The Day Before
Aoife, The Wedding Planner
All of the wedding party are here now. Things are about to crank into another gear: there’s the rehearsal dinner this evening, with the chosen guests, so the wedding really begins tonight.
I’ve put the champagne on ice ready for the predinner drinks. It’s vintage Bollinger: eight bottles of it, plus the wine for dinner and a couple of crates of Guinness—all as per the bride’s instructions. It is not for me to comment, but it seems rather a lot. They’re all adults, though. I’m sure they know how to restrain themselves. Or maybe not. That best man seems a bit of a liability—all of the ushers do, to be honest. And the bridesmaid—the bride’s half sister—I’ve seen her on her solitary wanderings of the island, hunched over and walking fast like she’s trying to outpace something.
You learn all the insider secrets, doing this sort of work. You see the things no one else is privileged to see. All the gossip that the guests would kill to have. As a wedding planner you can’t afford to miss anything. You have to be alert to every detail, all the smaller eddies beneath the surface. If I didn’t pay attention, one of those currents could grow into a huge riptide, destroying all my careful planning. And here’s another thing I’ve learned—sometimes the smallest currents are the strongest.
I move through the Folly’s downstairs rooms, lighting the blocks of turf in the grates, so they can get a good smolder on for this evening. Freddy and I have started cutting and drying our own turf from the bog, as has been done for centuries past. The smoky, earthy smell of the turf fires will add to the sense of local atmosphere. The guests should like that. It may be midsummer but it gets cool at night on the island. The Folly’s old stone walls keep the warmth out and aren’t so good at holding it in.
Today has been surprisingly warm, at least by the standards of these parts, but the same’s not looking likely for tomorrow. The end of the weather forecast I caught on the radio mentioned wind. We get the brunt of all the weather here; often the storms are much worse than they end up being on the mainland, as if they’ve exhausted themselves on us. It’s still sunny out but this afternoon the needle on the old barometer in the hallway swung from fair to changeable. I’ve taken it down. I don’t want the bride to see it. Though I’m not sure that she is the sort to panic. More the sort to get angry and look for someone to blame. And I know just who would be in the firing line.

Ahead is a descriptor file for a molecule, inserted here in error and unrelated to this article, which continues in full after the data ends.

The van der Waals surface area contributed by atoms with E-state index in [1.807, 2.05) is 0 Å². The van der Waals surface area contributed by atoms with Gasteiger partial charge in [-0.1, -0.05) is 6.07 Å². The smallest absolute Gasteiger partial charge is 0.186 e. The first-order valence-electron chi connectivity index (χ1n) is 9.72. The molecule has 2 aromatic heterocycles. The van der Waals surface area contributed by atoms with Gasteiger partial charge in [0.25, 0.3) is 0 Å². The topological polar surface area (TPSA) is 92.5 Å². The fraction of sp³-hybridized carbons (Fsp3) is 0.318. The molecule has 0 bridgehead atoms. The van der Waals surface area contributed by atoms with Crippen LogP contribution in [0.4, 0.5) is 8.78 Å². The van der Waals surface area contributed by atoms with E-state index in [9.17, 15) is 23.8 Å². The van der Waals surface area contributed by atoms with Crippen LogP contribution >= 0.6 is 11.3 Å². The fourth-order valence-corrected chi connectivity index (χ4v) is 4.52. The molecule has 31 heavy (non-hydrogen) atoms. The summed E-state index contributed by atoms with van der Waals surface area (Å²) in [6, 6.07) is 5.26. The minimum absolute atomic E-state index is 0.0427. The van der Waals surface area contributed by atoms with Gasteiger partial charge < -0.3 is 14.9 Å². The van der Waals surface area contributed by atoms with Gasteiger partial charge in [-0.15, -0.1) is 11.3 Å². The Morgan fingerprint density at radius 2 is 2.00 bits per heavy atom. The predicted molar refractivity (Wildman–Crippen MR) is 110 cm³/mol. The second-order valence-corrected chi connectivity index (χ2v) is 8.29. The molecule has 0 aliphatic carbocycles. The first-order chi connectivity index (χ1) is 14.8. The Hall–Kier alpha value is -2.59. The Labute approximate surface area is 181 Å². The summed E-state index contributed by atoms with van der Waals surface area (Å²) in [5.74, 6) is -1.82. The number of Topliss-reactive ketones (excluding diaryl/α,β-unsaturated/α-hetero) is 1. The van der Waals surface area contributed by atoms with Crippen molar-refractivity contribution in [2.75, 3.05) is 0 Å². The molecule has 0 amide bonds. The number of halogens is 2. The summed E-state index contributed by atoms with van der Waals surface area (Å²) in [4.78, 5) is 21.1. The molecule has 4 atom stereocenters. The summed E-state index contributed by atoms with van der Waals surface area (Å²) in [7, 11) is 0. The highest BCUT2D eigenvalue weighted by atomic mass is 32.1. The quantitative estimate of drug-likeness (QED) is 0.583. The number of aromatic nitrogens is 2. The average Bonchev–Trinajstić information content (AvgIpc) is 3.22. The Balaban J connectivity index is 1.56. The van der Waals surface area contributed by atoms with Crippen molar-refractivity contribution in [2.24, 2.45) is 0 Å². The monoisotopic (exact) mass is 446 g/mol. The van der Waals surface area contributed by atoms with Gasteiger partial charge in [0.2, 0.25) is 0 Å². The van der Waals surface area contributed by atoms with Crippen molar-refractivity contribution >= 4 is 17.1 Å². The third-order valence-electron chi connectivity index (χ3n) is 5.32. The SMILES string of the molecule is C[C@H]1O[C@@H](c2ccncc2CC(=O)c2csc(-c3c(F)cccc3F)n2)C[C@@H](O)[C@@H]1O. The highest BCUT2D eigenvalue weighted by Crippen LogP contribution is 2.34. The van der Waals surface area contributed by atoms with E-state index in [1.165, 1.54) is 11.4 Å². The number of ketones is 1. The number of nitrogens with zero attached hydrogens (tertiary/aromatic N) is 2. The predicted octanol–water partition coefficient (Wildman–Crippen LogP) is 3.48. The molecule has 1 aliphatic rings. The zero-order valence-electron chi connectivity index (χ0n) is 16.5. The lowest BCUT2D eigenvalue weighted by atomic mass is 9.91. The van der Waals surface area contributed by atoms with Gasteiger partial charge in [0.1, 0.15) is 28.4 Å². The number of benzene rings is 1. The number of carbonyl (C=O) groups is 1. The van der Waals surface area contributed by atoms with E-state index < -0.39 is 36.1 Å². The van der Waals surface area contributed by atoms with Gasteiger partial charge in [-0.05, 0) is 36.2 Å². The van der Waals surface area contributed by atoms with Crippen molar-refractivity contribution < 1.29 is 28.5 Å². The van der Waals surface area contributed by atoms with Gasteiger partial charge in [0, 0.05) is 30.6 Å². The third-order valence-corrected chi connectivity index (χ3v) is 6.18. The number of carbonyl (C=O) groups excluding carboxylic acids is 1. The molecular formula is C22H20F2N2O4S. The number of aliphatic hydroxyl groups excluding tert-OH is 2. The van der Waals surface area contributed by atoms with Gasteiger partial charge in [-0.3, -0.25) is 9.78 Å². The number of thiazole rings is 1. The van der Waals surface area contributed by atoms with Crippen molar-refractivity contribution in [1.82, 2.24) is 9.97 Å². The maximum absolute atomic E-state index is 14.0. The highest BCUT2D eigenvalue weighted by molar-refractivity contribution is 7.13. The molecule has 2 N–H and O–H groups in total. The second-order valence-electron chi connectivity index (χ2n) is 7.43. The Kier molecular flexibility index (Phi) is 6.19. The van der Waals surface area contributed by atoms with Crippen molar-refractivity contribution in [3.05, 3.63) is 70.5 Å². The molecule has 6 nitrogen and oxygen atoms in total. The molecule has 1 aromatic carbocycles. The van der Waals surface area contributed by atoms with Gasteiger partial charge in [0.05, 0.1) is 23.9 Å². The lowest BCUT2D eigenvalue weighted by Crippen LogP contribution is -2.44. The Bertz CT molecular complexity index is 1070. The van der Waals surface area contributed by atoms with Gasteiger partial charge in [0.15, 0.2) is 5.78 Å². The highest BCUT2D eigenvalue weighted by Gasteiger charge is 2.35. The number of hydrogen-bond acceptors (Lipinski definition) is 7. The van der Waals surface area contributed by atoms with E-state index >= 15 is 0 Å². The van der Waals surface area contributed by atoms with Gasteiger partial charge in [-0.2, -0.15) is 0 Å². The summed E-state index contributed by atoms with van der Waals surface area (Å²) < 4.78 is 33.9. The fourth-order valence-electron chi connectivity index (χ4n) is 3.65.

“Freddy,” I call into the kitchen, “will you be starting on the dinner soon?”
“Yeah,” he calls back, “got it all under control.”
Tonight they’ll eat a fish stew based on a traditional Connemara fisherman’s chowder: smoked fish, lots of cream. I ate it the first time I ever visited this place, when there were still people here. This evening’s will be a more refined take on the usual recipe, as this is a refined group we have staying. Or at least I suppose they like to think of themselves as such. We’ll see what happens when the drink hits them.
“Then we’ll be needing to start prepping the canapés for to- morrow,” I call, running through the list in my head.
“I’m on it.”